In 2005 Gretna stormed to the Scottish Third Division title with a record 80 points. The following season they won the Second Division championship by a clear 18 points and reached the final of the Tennant's Scottish FA Cup where they took Premier League Hearts to extra-time before finally losing out in the penalty competition. Since Hearts had already qualified for the Champions League, Gretna took their place in the UEFA Cup the following season.
Plans to redevelop their Raydale Park into a 6,000 all-seated stadium to meet Scottish Premier League standards, large enough to hold the entire population of Gretna three times over, were revealed in 2006. When Gretna won promotion to the SPL in 2007 they were forced to ground share with Motherwell at Fir Park while their new ground was prepared. This proved to be their undoing. The team struggled at the foot of the Premier League, well adrift of the rest and few supporters were prepared to make the 180 mile round trip to Fir Park to watch them lose. Ill-health led Brooks Mileson to step down as chairman and the funds that had kept the club afloat dried up. In March 2008, Gretna FC announced that they would enter financial administration, incurring a ten-point penalty (irrelevant as only a mathematical miracle could have saved them from relegation at this stage). An advance on their end-of-season payout from the SFL allowed them to continue to pay their players and complete their fixtures. At the end of the season every single member of staff was made redundant. Attempts to keep the club alive foundered after the SFL announced that the club would have to play in the Third Division the following season because the ground did not meet the required standard and the club's administrators could not guarantee that they would fulfill their fixtures.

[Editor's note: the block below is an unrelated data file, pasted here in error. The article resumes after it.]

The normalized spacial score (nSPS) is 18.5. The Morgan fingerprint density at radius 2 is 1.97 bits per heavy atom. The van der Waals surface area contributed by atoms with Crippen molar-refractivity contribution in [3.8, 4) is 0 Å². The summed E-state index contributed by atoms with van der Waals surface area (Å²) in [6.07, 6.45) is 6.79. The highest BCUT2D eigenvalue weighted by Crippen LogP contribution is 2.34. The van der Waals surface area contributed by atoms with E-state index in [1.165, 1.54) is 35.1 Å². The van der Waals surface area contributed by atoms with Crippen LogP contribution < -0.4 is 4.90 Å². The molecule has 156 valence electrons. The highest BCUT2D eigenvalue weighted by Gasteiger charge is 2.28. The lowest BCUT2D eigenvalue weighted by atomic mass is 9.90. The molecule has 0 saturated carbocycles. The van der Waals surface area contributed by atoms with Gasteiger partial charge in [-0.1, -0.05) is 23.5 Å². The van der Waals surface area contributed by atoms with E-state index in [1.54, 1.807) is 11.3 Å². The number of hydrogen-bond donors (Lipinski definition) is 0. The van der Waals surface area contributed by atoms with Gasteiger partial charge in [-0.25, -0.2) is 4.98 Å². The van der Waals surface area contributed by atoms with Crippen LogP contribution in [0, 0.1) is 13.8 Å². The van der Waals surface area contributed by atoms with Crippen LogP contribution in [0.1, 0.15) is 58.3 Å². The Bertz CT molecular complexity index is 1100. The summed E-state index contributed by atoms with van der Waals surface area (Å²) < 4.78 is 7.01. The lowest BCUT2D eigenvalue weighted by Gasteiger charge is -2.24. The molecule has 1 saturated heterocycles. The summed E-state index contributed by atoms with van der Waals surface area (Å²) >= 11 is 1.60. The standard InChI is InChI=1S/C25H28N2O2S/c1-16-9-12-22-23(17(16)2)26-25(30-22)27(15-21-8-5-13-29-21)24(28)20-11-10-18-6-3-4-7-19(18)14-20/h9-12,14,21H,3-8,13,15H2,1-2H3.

Gretna's meteroic rise was not universally popular and their collapse in 2008 is seen by their critics as the consequence of the club overeaching itself. Certainly, without the millions invested by Mileson, Gretna would still be a very modest club indeed while the SPL members themselves would undoubtedly have preferred a club able to attract a greater number of fans. Nevertheless, the remarkable rise of this little club demonstrates that, given ambition and financial backing, it is perfectly possible to rise all the way through the Scottish League system. At the same time, if that financial backing is not sustainable and the club lacks a substantial fan base, that success will be fragile indeed.
Once it became clear that the old club could not be rescued, Gretna's Supporters Association set up Gretna 2008 FC. The new team plays in Annan and was admitted to the East of Scotland League First Division.
- (a) Gretna FC Official Site
- (b) upyarkilt.com
- (c) Colours of Football
- (d) Peterhead FC Official Site
- (e) Kit Classics
- (f) Ralph Pomeroy
- (g) Alick Milne (HFK Research Associate)
i In the 1997-98 season some shirts had the hoops reversed. These shirts were alongside the original versions.
Photograph courtesy of upyarkilt.com